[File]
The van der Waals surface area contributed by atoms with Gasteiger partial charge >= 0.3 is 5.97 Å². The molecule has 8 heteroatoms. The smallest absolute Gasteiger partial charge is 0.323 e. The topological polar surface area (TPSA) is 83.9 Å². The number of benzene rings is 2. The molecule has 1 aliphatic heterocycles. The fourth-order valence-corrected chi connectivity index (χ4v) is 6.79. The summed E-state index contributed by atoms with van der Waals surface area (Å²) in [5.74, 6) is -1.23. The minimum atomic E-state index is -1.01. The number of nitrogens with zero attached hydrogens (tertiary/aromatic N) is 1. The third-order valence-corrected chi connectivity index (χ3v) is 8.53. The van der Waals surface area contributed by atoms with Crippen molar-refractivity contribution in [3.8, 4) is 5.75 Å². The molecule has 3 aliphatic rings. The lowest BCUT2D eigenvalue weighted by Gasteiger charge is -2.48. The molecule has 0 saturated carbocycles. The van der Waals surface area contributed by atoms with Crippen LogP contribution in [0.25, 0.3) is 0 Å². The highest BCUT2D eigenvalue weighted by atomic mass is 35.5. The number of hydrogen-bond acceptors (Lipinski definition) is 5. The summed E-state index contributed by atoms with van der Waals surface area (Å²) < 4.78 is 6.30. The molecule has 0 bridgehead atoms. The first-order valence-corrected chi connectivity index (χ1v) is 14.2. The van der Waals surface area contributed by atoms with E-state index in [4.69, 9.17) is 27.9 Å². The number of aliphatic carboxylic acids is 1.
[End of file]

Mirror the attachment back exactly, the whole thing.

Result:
The van der Waals surface area contributed by atoms with Gasteiger partial charge >= 0.3 is 5.97 Å². The molecule has 8 heteroatoms. The smallest absolute Gasteiger partial charge is 0.323 e. The topological polar surface area (TPSA) is 83.9 Å². The number of benzene rings is 2. The molecule has 1 aliphatic heterocycles. The fourth-order valence-corrected chi connectivity index (χ4v) is 6.79. The summed E-state index contributed by atoms with van der Waals surface area (Å²) in [5.74, 6) is -1.23. The minimum atomic E-state index is -1.01. The number of nitrogens with zero attached hydrogens (tertiary/aromatic N) is 1. The third-order valence-corrected chi connectivity index (χ3v) is 8.53. The van der Waals surface area contributed by atoms with Crippen molar-refractivity contribution in [3.8, 4) is 5.75 Å². The molecule has 3 aliphatic rings. The lowest BCUT2D eigenvalue weighted by Gasteiger charge is -2.48. The molecule has 0 saturated carbocycles. The van der Waals surface area contributed by atoms with Crippen LogP contribution in [0.25, 0.3) is 0 Å². The highest BCUT2D eigenvalue weighted by atomic mass is 35.5. The number of hydrogen-bond acceptors (Lipinski definition) is 5. The summed E-state index contributed by atoms with van der Waals surface area (Å²) < 4.78 is 6.30. The molecule has 0 bridgehead atoms. The first-order valence-corrected chi connectivity index (χ1v) is 14.2. The van der Waals surface area contributed by atoms with E-state index in [4.69, 9.17) is 27.9 Å². The number of aliphatic carboxylic acids is 1.